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Opinions are fun. My friends tell me I am someone with lots of opinions and that's fine since I don't get mad at others when they disagree with me. In this same spirit I am interested in hearing yours views as long as you are able to share your views without boiling over. I look forward to hearing from you. I tend to write in the form of short essays most of the time, but contributions do not need to be in this same format or size. Some of the content here will date itself pretty quickly, other content may be virtually timeless, this is for the reader to judge.

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For my son                                                                                     Print this essay

Posted at: Apr/17/2015 : Posted by: mel

Related Category: Behavior, My philosophy,

A funny thing happened on the way to college, I guess I should explain in a little more detail. It is high school spring break for one of my sons and we are taking 5 days to visit a number of colleges. Trips like this are expensive, yet they are also priceless. As part of this adventure we have visited a variety of schools taking the canned tours and meeting with their admissions advisors. In doing this exploration my son has developed a clear sense of what he wants, likes, expects and dislikes in a university. As we move from school to school we are also afforded some rare one-on-one time to communicate without all the conventional pressures that tend to propagate around us.

During one of these unique dialogs my son shared that as he looks at many of his peers, he has come to realize that his Mom and Dad actually did a pretty good job teaching and raising him. During this special moment I nearly bit my lip as I feigned modesty. After a brief pause, sharing his awareness that I hack out essays on occasion, he asked that I generate one on parenting for future reference. In that spirit I shall now attempt to fulfill his request by fixating on a short, but critical list of parenting challenges.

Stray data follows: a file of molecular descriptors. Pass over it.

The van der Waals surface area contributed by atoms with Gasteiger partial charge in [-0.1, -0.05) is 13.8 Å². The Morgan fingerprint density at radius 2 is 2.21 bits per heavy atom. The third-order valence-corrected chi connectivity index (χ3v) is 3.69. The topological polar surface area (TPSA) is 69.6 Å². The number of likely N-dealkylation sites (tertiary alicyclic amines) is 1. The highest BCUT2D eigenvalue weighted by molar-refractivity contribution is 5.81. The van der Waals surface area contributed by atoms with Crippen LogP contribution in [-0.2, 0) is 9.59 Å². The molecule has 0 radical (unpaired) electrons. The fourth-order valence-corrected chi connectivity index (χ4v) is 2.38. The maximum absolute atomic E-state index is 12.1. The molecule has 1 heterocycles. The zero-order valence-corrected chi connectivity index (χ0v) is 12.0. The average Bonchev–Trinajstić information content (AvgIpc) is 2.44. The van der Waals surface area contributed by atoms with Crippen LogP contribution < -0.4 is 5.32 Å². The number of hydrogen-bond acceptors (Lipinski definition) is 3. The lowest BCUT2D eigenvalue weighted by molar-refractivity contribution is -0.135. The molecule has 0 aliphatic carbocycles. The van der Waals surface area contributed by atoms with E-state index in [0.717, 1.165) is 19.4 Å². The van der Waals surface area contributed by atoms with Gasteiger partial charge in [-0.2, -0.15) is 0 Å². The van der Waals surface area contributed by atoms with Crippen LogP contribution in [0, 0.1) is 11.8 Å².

When we bring our newborn infants home from the hospital, every parents brags about how alert their child is. I don’t wish to down play these insights, but this personal pride is what helps us get through those sleepless nights, leaking diapers and spit-up creamed carrots on a new work shirt. In truth, most children pretty much just eat, pass gas, fill a diaper and sleep on a regular cycle until about 18 months.

What happens at roughly 18 months is often loosely referred to as the “Terrible two’s.” This special event is really not all that terrible, but it can be very frustrating. Until this point the child is dependent on their parents for nearly every aspect of life except oxygen. As mentioned, we feed them, bathe them and even help them pass gas. Sometime around 18 months this little child decides that they are a person and should be entitled to make decisions in their day. Language skills have begun developing and coincidently, we get to hear the word “NO” used with a lot of volume and attitude. What makes this time period so terrible is that we (the adults) have become accustom to being the caregivers and protectors for all aspects of their day. With the pronouncement of that loud “NO”, they are trying to take over some of the management decisions previously owned by Mom & Dad. As part of growing up, parents do need to yield some responsibilities gradually to their children. Good decision making only comes with practice. As the lord high protector it is hard to give up control, but you need to start despite your desire to save them from all the big and small terrors of the world. Regardless, when you say it is time to leave Lego Land, it is definitely time to leave regardless of the fuss they create.